Simulating Knitted Cloth at the Yarn Level

Jonathan Kaldor, Doug L. James, and Steve Marschner.

In Proceedings of SIGGRAPH 2008. Held in Los Angeles, California, August 2008.

A still frame of a scarf falling on an inclined plane.


Knitted fabric is widely used in clothing because of its unique and stretchy behavior, which is fundamentally different from the behavior of woven cloth. The properties of knits come from the nonlinear, three-dimensional kinematics of long, inter-looping yarns, and despite significant advances in cloth animation we still do not know how to simulate knitted fabric faithfully. Existing cloth simulators mainly adopt elastic-sheet mechanical models inspired by woven materials, focusing less on the model itself than on important simulation challenges such as efficiency, stability, and robustness. We define a new computational model for knits in terms of the motion of yarns, rather than the motion of a sheet. Each yarn is modeled as an inextensible, yet otherwise flexible, B-spline tube. To simulate complex knitted garments, we propose an implicit-explicit integrator, with yarn inextensibility constraints imposed using efficient projections. Friction among yarns is approximated using rigid-body velocity filters, and key yarn-yarn interactions are mediated by stiff penalty forces. Our results show that this simple model predicts the key mechanical properties of different knits, as demonstrated by qualitative comparisons to observed deformations of actual samples in the laboratory, and that the simulator can scale up to substantial animations with complex dynamic motion.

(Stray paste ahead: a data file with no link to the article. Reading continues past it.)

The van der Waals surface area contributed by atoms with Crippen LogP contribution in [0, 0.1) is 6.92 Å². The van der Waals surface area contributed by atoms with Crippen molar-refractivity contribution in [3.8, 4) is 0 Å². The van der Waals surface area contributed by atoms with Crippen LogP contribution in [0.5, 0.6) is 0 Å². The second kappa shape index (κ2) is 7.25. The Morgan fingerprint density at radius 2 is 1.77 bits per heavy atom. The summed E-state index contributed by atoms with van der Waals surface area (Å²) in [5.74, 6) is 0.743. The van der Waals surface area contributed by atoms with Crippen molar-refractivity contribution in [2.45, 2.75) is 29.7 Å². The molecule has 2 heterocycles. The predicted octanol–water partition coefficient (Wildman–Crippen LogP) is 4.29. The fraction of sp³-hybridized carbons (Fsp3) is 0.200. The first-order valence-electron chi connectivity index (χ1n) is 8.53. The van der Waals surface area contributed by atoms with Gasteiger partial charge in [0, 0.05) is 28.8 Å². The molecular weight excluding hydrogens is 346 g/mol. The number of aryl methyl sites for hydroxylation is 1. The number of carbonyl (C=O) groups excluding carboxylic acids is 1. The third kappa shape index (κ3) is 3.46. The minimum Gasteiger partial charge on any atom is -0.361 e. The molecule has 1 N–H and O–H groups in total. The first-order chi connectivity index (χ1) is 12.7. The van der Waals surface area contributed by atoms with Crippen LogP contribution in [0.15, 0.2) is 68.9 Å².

This paper is available as a 5.9M PDF file or as a 1M PDF file with low-res images. The associated Computer Animation Festival video is available as a 9.5M Quicktime movie.

Steve Marschner